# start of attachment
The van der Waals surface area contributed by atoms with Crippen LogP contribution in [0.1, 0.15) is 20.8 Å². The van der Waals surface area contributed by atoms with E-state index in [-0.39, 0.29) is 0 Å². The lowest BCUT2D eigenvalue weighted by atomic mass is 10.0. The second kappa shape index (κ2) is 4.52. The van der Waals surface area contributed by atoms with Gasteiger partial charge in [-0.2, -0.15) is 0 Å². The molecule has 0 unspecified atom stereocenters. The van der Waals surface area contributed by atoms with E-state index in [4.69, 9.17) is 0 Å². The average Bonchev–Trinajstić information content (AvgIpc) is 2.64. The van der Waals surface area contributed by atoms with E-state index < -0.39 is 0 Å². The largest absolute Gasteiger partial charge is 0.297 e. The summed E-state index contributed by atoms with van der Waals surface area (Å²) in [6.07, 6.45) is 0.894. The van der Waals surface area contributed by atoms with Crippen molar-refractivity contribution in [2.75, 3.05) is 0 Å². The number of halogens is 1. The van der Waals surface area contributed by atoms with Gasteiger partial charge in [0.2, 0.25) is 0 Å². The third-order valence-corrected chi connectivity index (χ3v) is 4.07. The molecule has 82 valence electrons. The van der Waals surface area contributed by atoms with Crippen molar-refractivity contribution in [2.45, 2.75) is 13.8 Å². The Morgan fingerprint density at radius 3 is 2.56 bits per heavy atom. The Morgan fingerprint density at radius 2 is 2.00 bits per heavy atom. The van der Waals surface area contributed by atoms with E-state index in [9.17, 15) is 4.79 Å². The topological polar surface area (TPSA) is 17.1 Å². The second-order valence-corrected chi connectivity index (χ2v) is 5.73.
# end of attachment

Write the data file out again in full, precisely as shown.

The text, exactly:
The van der Waals surface area contributed by atoms with Crippen LogP contribution in [0.1, 0.15) is 20.8 Å². The van der Waals surface area contributed by atoms with E-state index in [-0.39, 0.29) is 0 Å². The lowest BCUT2D eigenvalue weighted by atomic mass is 10.0. The second kappa shape index (κ2) is 4.52. The van der Waals surface area contributed by atoms with Gasteiger partial charge in [-0.2, -0.15) is 0 Å². The molecule has 0 unspecified atom stereocenters. The van der Waals surface area contributed by atoms with E-state index in [4.69, 9.17) is 0 Å². The average Bonchev–Trinajstić information content (AvgIpc) is 2.64. The van der Waals surface area contributed by atoms with E-state index < -0.39 is 0 Å². The largest absolute Gasteiger partial charge is 0.297 e. The summed E-state index contributed by atoms with van der Waals surface area (Å²) in [6.07, 6.45) is 0.894. The van der Waals surface area contributed by atoms with Crippen molar-refractivity contribution in [2.75, 3.05) is 0 Å². The number of halogens is 1. The van der Waals surface area contributed by atoms with Gasteiger partial charge in [0.2, 0.25) is 0 Å². The third-order valence-corrected chi connectivity index (χ3v) is 4.07. The molecule has 82 valence electrons. The van der Waals surface area contributed by atoms with Crippen molar-refractivity contribution in [2.45, 2.75) is 13.8 Å². The Morgan fingerprint density at radius 3 is 2.56 bits per heavy atom. The Morgan fingerprint density at radius 2 is 2.00 bits per heavy atom. The van der Waals surface area contributed by atoms with E-state index in [9.17, 15) is 4.79 Å². The topological polar surface area (TPSA) is 17.1 Å². The second-order valence-corrected chi connectivity index (χ2v) is 5.73.